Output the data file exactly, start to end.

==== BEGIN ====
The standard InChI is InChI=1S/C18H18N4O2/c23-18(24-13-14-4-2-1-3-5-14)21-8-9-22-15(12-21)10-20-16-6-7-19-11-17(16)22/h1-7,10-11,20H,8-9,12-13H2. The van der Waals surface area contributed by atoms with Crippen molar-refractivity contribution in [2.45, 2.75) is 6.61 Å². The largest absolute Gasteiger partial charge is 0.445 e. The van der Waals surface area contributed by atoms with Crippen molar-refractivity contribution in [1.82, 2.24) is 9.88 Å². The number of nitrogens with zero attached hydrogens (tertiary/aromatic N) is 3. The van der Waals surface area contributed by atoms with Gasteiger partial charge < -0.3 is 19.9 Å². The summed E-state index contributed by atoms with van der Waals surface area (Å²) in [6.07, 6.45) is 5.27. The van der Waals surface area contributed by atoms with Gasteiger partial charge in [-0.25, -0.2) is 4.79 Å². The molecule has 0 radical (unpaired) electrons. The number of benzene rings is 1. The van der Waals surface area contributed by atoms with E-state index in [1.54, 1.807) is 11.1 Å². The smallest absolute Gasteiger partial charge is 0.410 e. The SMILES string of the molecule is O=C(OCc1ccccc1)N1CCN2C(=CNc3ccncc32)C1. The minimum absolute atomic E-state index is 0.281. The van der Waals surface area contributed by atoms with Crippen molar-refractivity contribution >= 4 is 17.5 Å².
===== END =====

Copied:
The standard InChI is InChI=1S/C18H18N4O2/c23-18(24-13-14-4-2-1-3-5-14)21-8-9-22-15(12-21)10-20-16-6-7-19-11-17(16)22/h1-7,10-11,20H,8-9,12-13H2. The van der Waals surface area contributed by atoms with Crippen molar-refractivity contribution in [2.45, 2.75) is 6.61 Å². The largest absolute Gasteiger partial charge is 0.445 e. The van der Waals surface area contributed by atoms with Crippen molar-refractivity contribution in [1.82, 2.24) is 9.88 Å². The number of nitrogens with zero attached hydrogens (tertiary/aromatic N) is 3. The van der Waals surface area contributed by atoms with Gasteiger partial charge < -0.3 is 19.9 Å². The summed E-state index contributed by atoms with van der Waals surface area (Å²) in [6.07, 6.45) is 5.27. The van der Waals surface area contributed by atoms with Gasteiger partial charge in [-0.25, -0.2) is 4.79 Å². The molecule has 0 radical (unpaired) electrons. The number of benzene rings is 1. The van der Waals surface area contributed by atoms with E-state index in [1.54, 1.807) is 11.1 Å². The smallest absolute Gasteiger partial charge is 0.410 e. The SMILES string of the molecule is O=C(OCc1ccccc1)N1CCN2C(=CNc3ccncc32)C1. The minimum absolute atomic E-state index is 0.281. The van der Waals surface area contributed by atoms with Crippen molar-refractivity contribution >= 4 is 17.5 Å².